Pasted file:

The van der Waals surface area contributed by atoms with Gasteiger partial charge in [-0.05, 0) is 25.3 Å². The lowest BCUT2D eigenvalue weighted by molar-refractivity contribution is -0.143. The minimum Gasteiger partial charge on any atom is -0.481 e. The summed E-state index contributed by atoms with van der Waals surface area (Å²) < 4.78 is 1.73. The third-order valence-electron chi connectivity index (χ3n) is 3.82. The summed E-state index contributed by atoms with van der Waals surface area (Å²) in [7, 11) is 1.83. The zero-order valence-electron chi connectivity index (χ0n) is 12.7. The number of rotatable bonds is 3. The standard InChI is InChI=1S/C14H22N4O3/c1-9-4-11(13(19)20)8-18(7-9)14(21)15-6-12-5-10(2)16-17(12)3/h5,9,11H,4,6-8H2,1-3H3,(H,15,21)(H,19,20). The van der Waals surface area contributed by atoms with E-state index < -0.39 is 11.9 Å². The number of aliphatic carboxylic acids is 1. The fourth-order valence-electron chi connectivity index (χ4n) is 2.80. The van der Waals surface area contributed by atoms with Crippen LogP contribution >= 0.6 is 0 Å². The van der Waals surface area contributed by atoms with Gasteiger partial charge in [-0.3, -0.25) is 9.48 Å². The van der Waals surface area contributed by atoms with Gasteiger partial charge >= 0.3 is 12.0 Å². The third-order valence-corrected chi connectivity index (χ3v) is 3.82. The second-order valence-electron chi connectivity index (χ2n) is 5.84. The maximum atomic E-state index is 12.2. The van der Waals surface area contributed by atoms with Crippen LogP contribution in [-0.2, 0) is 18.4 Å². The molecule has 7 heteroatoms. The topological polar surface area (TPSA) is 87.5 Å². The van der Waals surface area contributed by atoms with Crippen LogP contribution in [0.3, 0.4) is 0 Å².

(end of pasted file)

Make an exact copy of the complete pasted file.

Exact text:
The van der Waals surface area contributed by atoms with Gasteiger partial charge in [-0.05, 0) is 25.3 Å². The lowest BCUT2D eigenvalue weighted by molar-refractivity contribution is -0.143. The minimum Gasteiger partial charge on any atom is -0.481 e. The summed E-state index contributed by atoms with van der Waals surface area (Å²) < 4.78 is 1.73. The third-order valence-electron chi connectivity index (χ3n) is 3.82. The summed E-state index contributed by atoms with van der Waals surface area (Å²) in [7, 11) is 1.83. The zero-order valence-electron chi connectivity index (χ0n) is 12.7. The number of rotatable bonds is 3. The standard InChI is InChI=1S/C14H22N4O3/c1-9-4-11(13(19)20)8-18(7-9)14(21)15-6-12-5-10(2)16-17(12)3/h5,9,11H,4,6-8H2,1-3H3,(H,15,21)(H,19,20). The van der Waals surface area contributed by atoms with E-state index < -0.39 is 11.9 Å². The number of aliphatic carboxylic acids is 1. The fourth-order valence-electron chi connectivity index (χ4n) is 2.80. The van der Waals surface area contributed by atoms with Crippen LogP contribution >= 0.6 is 0 Å². The van der Waals surface area contributed by atoms with Gasteiger partial charge in [-0.3, -0.25) is 9.48 Å². The van der Waals surface area contributed by atoms with Gasteiger partial charge >= 0.3 is 12.0 Å². The third-order valence-corrected chi connectivity index (χ3v) is 3.82. The second-order valence-electron chi connectivity index (χ2n) is 5.84. The maximum atomic E-state index is 12.2. The van der Waals surface area contributed by atoms with Crippen LogP contribution in [-0.2, 0) is 18.4 Å². The molecule has 7 heteroatoms. The topological polar surface area (TPSA) is 87.5 Å². The van der Waals surface area contributed by atoms with Crippen LogP contribution in [0.3, 0.4) is 0 Å².